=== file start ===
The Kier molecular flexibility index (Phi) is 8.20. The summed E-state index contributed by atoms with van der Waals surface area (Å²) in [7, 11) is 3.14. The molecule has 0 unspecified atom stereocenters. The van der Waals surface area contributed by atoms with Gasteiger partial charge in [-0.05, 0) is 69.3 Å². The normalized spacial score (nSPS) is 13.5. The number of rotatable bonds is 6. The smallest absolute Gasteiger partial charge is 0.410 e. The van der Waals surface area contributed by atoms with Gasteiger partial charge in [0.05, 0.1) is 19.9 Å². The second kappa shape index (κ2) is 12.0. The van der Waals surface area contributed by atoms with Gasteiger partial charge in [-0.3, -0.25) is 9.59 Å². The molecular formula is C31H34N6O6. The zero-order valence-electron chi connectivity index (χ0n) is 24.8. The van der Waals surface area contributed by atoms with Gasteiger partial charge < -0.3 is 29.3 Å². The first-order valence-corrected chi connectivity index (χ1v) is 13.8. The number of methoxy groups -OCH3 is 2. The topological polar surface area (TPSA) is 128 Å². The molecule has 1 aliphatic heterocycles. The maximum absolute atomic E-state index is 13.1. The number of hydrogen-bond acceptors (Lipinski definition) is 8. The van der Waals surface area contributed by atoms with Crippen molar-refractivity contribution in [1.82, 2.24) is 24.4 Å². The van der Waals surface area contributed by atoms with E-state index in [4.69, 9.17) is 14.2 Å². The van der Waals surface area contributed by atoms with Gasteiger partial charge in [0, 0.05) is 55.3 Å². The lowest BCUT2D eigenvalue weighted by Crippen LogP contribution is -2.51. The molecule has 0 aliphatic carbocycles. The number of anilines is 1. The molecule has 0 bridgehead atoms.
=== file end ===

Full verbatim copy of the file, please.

The Kier molecular flexibility index (Phi) is 8.20. The summed E-state index contributed by atoms with van der Waals surface area (Å²) in [7, 11) is 3.14. The molecule has 0 unspecified atom stereocenters. The van der Waals surface area contributed by atoms with Gasteiger partial charge in [-0.05, 0) is 69.3 Å². The normalized spacial score (nSPS) is 13.5. The number of rotatable bonds is 6. The smallest absolute Gasteiger partial charge is 0.410 e. The van der Waals surface area contributed by atoms with Gasteiger partial charge in [0.05, 0.1) is 19.9 Å². The second kappa shape index (κ2) is 12.0. The van der Waals surface area contributed by atoms with Gasteiger partial charge in [-0.3, -0.25) is 9.59 Å². The molecular formula is C31H34N6O6. The zero-order valence-electron chi connectivity index (χ0n) is 24.8. The van der Waals surface area contributed by atoms with Gasteiger partial charge < -0.3 is 29.3 Å². The first-order valence-corrected chi connectivity index (χ1v) is 13.8. The number of methoxy groups -OCH3 is 2. The topological polar surface area (TPSA) is 128 Å². The molecule has 1 aliphatic heterocycles. The maximum absolute atomic E-state index is 13.1. The number of hydrogen-bond acceptors (Lipinski definition) is 8. The van der Waals surface area contributed by atoms with Crippen molar-refractivity contribution in [1.82, 2.24) is 24.4 Å². The van der Waals surface area contributed by atoms with E-state index in [4.69, 9.17) is 14.2 Å². The van der Waals surface area contributed by atoms with Gasteiger partial charge in [0, 0.05) is 55.3 Å². The lowest BCUT2D eigenvalue weighted by Crippen LogP contribution is -2.51. The molecule has 0 aliphatic carbocycles. The number of anilines is 1. The molecule has 0 bridgehead atoms.